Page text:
20 Jul 2011
Review: "Special Topics in Calamity Physics"
Let me be honest with you from the very beginning and tell you that "Special Topics in Calamity Physics, Marisha Pessl's debut novel, is one of my favourite books. It came recommended from my father whose opinions - on books as well as in general - I have a lot of respect for. So when he handed me his copy of this long book with the beautiful girly cover and the strange title, I knew that I had to read it - the dichotomy of title and cover alone was enough to intrigue me. This was a few years ago and now I re-read it recently and it was just as great as I remembered.
What is this novel about, you ask yourself? The title doesn't really give anything it away - and then maybe it does. But not in the way you expect. Blue van Meer is a motherless American teenager living a life less normal with her professor father who is specialized in development politics and social sciences and who takes up guest positions at three or four different universities a year. Together they travel the country, living as nomads while Gareth, Blue's father, tells her story of her beautiful late mother and fills her head with as much academical knowledge as he can force in there.
Blue is quite a child prodigy or a teenage prodigy, clever for her age, intellectual, with outstanding academic records and few friends. She is the narrator of the story where we follow her and her father as they settle in a new town where Blue is befriended by the mysterious high school teacher Hannah Schneider who has collected a group of talented students around her in a group referred to as The Bluebloods. From the very beginning she is eager for Blue to join their little merry group and though reluctant to do so at first, Blue suddenly has a group of friends though she doesn't exactly fit in with them. She is somewhat scared by the bohemian Leulah, the handsome Charles and the other Bluebloods who all have twisted, strange pasts. Then one day Hannah dies (this is not a spoiler - it is mentioned at the very beginning of the book) and then it all comes tumbling down. It is a story that wants us to reflect on what we actually know about the people that we know, it is about identities and narratives that twist and turn and make it impossible to find the truth.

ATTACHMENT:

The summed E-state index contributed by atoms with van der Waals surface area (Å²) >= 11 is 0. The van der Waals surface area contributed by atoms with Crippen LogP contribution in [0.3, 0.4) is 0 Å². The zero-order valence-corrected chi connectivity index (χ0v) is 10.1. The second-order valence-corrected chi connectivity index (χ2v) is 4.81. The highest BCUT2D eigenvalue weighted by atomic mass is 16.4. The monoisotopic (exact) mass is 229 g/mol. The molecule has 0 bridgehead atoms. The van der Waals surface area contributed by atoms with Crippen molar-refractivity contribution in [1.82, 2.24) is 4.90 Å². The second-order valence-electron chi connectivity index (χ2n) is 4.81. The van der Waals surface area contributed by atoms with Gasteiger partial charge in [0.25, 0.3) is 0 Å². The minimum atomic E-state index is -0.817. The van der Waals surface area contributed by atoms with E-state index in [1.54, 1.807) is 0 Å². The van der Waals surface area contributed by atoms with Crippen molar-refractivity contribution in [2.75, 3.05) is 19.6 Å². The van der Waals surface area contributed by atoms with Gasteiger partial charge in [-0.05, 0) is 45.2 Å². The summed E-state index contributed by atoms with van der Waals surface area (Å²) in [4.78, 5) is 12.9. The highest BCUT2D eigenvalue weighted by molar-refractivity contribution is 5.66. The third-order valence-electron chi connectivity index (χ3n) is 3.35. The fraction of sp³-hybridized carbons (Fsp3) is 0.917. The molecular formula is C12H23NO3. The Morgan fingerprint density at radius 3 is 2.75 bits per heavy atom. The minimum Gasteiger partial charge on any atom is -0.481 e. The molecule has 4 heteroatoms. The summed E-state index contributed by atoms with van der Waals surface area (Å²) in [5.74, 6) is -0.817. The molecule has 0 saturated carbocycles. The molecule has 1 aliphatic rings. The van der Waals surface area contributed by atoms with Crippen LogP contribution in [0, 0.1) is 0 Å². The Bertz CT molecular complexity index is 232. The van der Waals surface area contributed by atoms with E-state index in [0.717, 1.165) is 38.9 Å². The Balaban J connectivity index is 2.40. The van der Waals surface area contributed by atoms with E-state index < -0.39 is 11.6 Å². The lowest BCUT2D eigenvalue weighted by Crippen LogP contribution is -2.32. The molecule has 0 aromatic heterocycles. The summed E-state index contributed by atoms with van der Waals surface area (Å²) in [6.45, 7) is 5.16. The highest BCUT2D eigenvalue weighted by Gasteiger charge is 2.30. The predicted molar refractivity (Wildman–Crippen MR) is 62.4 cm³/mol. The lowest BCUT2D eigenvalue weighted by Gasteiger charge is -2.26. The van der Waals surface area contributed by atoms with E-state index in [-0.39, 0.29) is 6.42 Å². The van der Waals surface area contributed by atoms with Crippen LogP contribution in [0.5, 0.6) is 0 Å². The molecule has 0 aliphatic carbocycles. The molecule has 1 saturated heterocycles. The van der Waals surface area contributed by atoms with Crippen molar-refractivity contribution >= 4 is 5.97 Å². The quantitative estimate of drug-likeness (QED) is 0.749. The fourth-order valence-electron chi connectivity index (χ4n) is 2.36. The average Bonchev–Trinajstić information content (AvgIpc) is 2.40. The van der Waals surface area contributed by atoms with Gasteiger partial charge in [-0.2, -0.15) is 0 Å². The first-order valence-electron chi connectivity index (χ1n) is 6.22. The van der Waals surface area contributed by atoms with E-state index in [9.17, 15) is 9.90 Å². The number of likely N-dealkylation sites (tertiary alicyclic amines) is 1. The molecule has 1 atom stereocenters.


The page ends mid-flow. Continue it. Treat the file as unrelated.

When it came out "Special Topics in Calamity Physics" it received a lot of really great reviews and some critical ones. Overall though, it was quite popular and I have to say that I love it though it is probably not for everyone. There is not clearcut definition of what this book is in terms of genre - a coming-of-age novel, a crime novel, a mystery. A literary gem if you ask me! There is so much about this book that I love. The fact that the chapters are named after literary milestones such as Othello, the fact that Blue has an enormous knowledge about and love for books and quotes the all the time. The story is amazing and has one of the best and most well-thought-out endings ever.
Most of all, however, I love the characters. The pretentious Gareth who is not really a nice guy and who is definitely selfish and has a huge, inflated ego - his bad sides only remedied by the fact that he has unconditional love for Blue. Blue is, however, easy to love. She is a pretty honest narrator and her voice and story is full of the teenage worries that I think we all know. The "am I good enough?"s, the worry about the future, about boys. She is so clever, intellectually and academically, yet so socially awkward, and I found myself wondering what became of her after the book ended. For me that is one of the best indicators of a successful literary character.
All in all I can only recommend this book - but be aware that it is long and that the last part is unputdownable so reading it in bed when you really should be sleeping is dangerous to your beauty sleep.
Read it if: You love books and like your heroines clever and full of reflections on life. If love conspiracy theories, mysteriousness and a good story.